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AMA Style Guide

This guide is intended to introduce you to the basics of citation formatting as outlined in the 11th edition of the AMA Manual of Style

AMA Style In-Text Citations

Whenever you quote or paraphrase source materials in your paper, you will need to cite where the original information came from.  The AMA style uses numbers as superscripts that refer to full citations in the reference list.  These numbers are given in chronological order from where they are referenced in the paper. Use the same number when you refer to that source again, include page numbers if necessary.

Use numbers as a superscript outside periods and commas.

  • A good deal of research on online communication also suggests that these media affect how people communicate.5
  • The concept of psychopathy was first officially documented by Hervey Cleckley,6 who documented a subsection of his patients that displayed a dire lack of morality.

Multiple sources can be cited together.  If the sources are consecutive, separate them with a hyphen.  If they are not, use commas without a space to separate the numbers.

  • Language produced during communication can be indicative of personality traits, as well as emotional states, identity and cognitive style. 1-3
  • We expect to find similar evidence of narcissistic tendencies and psychological distancing in online communication as found in previous studies.4,13

Direct quotes should include page numbers.

  • Davies noted "the Self-Report Psychopathy Scale III (SRP-III) conceptualizes the psychopathy with a four-factor structure,"17(p.2) consistent with the Psychopathy Checklist-Revised.18

Advice for Numerical Citations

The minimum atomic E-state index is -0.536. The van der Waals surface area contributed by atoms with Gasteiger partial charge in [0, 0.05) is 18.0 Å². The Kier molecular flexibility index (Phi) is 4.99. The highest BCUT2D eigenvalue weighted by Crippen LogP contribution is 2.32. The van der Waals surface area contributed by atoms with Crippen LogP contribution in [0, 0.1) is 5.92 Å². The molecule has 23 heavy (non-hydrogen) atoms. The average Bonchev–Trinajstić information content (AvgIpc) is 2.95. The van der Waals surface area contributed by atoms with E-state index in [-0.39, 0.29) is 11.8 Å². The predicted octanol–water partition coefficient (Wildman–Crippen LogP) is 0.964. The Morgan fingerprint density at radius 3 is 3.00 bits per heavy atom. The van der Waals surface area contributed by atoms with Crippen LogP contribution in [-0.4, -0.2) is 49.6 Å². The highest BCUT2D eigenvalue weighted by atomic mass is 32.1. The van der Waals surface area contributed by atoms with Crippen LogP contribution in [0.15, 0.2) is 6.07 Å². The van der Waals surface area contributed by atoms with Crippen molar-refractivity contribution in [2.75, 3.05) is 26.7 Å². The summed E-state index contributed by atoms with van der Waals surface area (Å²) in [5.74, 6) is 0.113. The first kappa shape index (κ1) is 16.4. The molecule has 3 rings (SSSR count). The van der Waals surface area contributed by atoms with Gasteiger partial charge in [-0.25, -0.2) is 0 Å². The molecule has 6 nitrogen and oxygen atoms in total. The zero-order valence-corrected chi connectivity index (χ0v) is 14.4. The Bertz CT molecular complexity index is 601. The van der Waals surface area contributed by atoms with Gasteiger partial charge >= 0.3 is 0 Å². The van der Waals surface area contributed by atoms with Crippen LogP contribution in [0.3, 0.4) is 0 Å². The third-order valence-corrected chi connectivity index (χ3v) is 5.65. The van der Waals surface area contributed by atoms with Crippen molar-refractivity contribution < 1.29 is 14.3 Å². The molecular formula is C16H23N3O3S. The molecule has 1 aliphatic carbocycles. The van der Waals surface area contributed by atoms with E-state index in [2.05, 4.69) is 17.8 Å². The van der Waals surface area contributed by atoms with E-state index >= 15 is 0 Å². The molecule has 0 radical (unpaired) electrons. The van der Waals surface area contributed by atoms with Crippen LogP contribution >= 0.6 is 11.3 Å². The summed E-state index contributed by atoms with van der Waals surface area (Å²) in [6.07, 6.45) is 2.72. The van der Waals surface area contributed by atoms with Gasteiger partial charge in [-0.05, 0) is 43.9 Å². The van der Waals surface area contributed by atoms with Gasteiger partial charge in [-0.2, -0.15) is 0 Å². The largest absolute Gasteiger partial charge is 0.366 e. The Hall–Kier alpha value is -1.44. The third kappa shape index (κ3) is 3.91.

Using numerical citations instead of a name-year system can be frustrating as you edit your paper.  You may need to add, move, or remove a citation, which will change the order of your reference list and the numbers for each new citation after the change.  Manually changing each of these numbers with every revision is stressful and time consuming, and it has very little effect on the content of the paper.  The following is advice from someone with experience using numerical citations and is not part of any official citation style.

  • Add your reference numbers once - at the very end: As you work on your paper, use parenthetical citations with just enough information that you know the source to which you are referring.  This may be the first author's last name, the first few words of the title, or even a DOI.  There are no rules, this will only be seen by you or another editor.  Once the content is finished, add your superscripts in place of the parenthetical citations and put your reference list in order.
  • Create your reference list in a separate document: The order of the references may change, but the accuracy of your citation will not. Go ahead and create the citation as you find your sources so that once your paper is edited, all you need to do is copy and paste the reference list in order.  This also helps you re-find sources you liked but couldn't download, like informational websites.
  • Don't give up: If you've already started your editing process with numerical citations, it's okay!  Keep the numbers consistent from this point forward, and if you need to change any citations make a note of the change and leave it to do at the end.  If you need to submit drafts that have proper numerical citations, make that the last step of your process before submitting the drafts.  Remember that your working copy is just for you and your editors.